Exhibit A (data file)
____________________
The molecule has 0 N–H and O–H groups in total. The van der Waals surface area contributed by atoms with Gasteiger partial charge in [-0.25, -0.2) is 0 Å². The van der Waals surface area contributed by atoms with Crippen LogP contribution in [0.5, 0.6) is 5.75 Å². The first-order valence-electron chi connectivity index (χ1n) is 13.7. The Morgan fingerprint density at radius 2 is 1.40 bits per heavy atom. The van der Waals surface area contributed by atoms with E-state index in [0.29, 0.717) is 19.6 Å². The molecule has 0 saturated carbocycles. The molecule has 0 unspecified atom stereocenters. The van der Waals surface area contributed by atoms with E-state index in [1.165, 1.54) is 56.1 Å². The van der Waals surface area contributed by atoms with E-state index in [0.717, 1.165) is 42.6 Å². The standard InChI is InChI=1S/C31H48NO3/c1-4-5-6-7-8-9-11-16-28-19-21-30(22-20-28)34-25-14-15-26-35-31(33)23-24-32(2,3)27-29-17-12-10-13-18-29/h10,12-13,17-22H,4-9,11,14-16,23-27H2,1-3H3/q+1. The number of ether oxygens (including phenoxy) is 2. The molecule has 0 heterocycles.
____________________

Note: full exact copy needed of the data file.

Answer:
The molecule has 0 N–H and O–H groups in total. The van der Waals surface area contributed by atoms with Gasteiger partial charge in [-0.25, -0.2) is 0 Å². The van der Waals surface area contributed by atoms with Crippen LogP contribution in [0.5, 0.6) is 5.75 Å². The first-order valence-electron chi connectivity index (χ1n) is 13.7. The Morgan fingerprint density at radius 2 is 1.40 bits per heavy atom. The van der Waals surface area contributed by atoms with E-state index in [0.29, 0.717) is 19.6 Å². The molecule has 0 saturated carbocycles. The molecule has 0 unspecified atom stereocenters. The van der Waals surface area contributed by atoms with E-state index in [1.165, 1.54) is 56.1 Å². The van der Waals surface area contributed by atoms with E-state index in [0.717, 1.165) is 42.6 Å². The standard InChI is InChI=1S/C31H48NO3/c1-4-5-6-7-8-9-11-16-28-19-21-30(22-20-28)34-25-14-15-26-35-31(33)23-24-32(2,3)27-29-17-12-10-13-18-29/h10,12-13,17-22H,4-9,11,14-16,23-27H2,1-3H3/q+1. The number of ether oxygens (including phenoxy) is 2. The molecule has 0 heterocycles.